Morales worked locally as an innovation manager, but left her job in December 2019 when she was the only one on her team not granted the ability to work remotely.
“What they told me is I had to earn it,” she said. “I laughed because I had three other workers that came at the same time as me, but they weren’t people of color and they weren’t me and they gave them a flexible schedule.”
Morales used a three-month severance package and money from unemployment to become a full-time entrepreneur in January 2020. She joined the Philly Startup Leaders accelerator program to help grow her diverse and inclusive tech-talent marketplace.
She planned to launch her business in July. Then COVID hit.
“My whole business model was obsolete,” she said. “Nobody was hiring, it didn’t matter how well I was connecting talent to managers.”
Morales pivoted and started developing an app, until the murder of George Floyd and the protests that followed pulled her back.
“That reignited what Tribaja was about — inclusive workplaces where people felt like they belonged and could be themselves,” she said. “Now I didn’t have to sell anyone on this idea. Companies knew they had a social responsibility to act.”
Employees are offered free training through Tribaja’s training partners and once they graduate, Tribaja helps match them with companies — including Lyft, DoorDash, and Greenhouse — that have been vetted for commitment to diversity and inclusion initiatives.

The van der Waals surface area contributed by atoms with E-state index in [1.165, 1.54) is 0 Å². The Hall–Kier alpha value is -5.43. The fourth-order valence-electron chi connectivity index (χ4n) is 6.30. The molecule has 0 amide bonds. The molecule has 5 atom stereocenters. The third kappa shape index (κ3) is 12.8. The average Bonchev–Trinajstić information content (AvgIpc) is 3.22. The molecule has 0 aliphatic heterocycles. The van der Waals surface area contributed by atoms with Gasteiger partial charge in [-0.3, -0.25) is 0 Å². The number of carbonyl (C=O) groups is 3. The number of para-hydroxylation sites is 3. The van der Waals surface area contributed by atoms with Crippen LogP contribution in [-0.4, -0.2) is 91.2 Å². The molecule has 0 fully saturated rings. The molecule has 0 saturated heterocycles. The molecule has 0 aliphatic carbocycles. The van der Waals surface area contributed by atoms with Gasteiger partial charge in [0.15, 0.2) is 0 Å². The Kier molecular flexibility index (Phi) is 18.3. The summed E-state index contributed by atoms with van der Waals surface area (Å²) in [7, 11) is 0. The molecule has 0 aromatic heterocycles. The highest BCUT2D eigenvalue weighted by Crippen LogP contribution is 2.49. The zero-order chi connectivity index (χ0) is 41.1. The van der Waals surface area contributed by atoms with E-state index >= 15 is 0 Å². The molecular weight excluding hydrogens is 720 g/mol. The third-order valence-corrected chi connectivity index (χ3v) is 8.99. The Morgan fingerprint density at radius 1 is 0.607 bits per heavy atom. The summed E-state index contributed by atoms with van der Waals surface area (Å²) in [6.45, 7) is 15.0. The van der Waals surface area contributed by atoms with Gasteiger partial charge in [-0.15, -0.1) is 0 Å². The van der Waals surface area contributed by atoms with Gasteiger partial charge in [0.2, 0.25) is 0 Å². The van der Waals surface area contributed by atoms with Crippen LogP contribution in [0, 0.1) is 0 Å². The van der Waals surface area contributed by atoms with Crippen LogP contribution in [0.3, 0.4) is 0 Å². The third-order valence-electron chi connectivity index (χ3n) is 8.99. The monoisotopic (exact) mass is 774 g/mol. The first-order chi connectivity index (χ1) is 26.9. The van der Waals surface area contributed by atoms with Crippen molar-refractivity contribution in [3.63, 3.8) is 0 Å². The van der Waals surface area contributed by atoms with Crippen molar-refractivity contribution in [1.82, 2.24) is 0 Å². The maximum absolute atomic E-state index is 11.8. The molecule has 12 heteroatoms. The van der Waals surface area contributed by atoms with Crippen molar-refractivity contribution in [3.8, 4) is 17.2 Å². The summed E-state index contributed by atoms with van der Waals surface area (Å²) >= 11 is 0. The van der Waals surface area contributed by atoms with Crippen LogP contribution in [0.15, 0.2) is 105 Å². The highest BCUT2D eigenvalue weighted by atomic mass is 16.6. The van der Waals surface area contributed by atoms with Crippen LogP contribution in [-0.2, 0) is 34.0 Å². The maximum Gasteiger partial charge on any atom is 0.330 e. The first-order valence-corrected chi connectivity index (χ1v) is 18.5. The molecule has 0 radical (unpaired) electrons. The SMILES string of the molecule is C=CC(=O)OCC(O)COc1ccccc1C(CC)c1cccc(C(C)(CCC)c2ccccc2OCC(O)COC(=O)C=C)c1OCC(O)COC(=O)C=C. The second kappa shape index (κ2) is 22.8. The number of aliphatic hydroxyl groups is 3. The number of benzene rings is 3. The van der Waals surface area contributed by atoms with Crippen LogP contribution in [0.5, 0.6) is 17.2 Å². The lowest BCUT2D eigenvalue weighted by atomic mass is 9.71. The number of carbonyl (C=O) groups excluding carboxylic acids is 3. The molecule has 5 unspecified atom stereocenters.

Questions Morales asks prospective employers include: Will this be your first diversity hire? (”Because it wouldn’t be the best environment for our candidates”); Do you have long-term diversity, equity, and inclusion strategies in place? (”So we determine they’ve already done the foundational work”); and if they have Employee Resources Groups, career development, and support systems in place (”to know there is psychological safety built internally.”)
Morales now has six part-time contractors and is hiring her first full-time employee this month. She recently opened a branch in Richmond, Va., and from March 16-18 Tribaja’s second Diversitech Summit will take place virtually, with a closing reception at the W Hotel in Philadelphia on March 18.
“This year’s content is really centered around transitions and career changers,” she said. “It’s a space to listen, to hear success stories, to hear stories about pivots, and combating unconscious bias, and toxic work environments, and being different in the workplace and how to leverage those differences to get you ahead.”
Morales is also the chapter director of the Philly branch of Techqueira, the largest global community of Latinx professionals in tech. She was named Culture Builder of the Year at the 2020 Technical.ly Philly Awards; Emerging Leader in the 2022 AL DÍA Women of Merit awards; and she was named to Forbes Next 1000 list last year.
Outside of work, Morales, who lives in Lawrenceville, N.J., loves spending time with her daughters, ages 9, 10, and 11, and coaching their basketball team. Her entrepreneurial spirit has even spread to her daughter, Jordin, whose started an online bakery, Jordin’s Sweets.
“My biggest accomplishment is being able to live life on my own terms, being an entrepreneur and a single mom,” Morales said.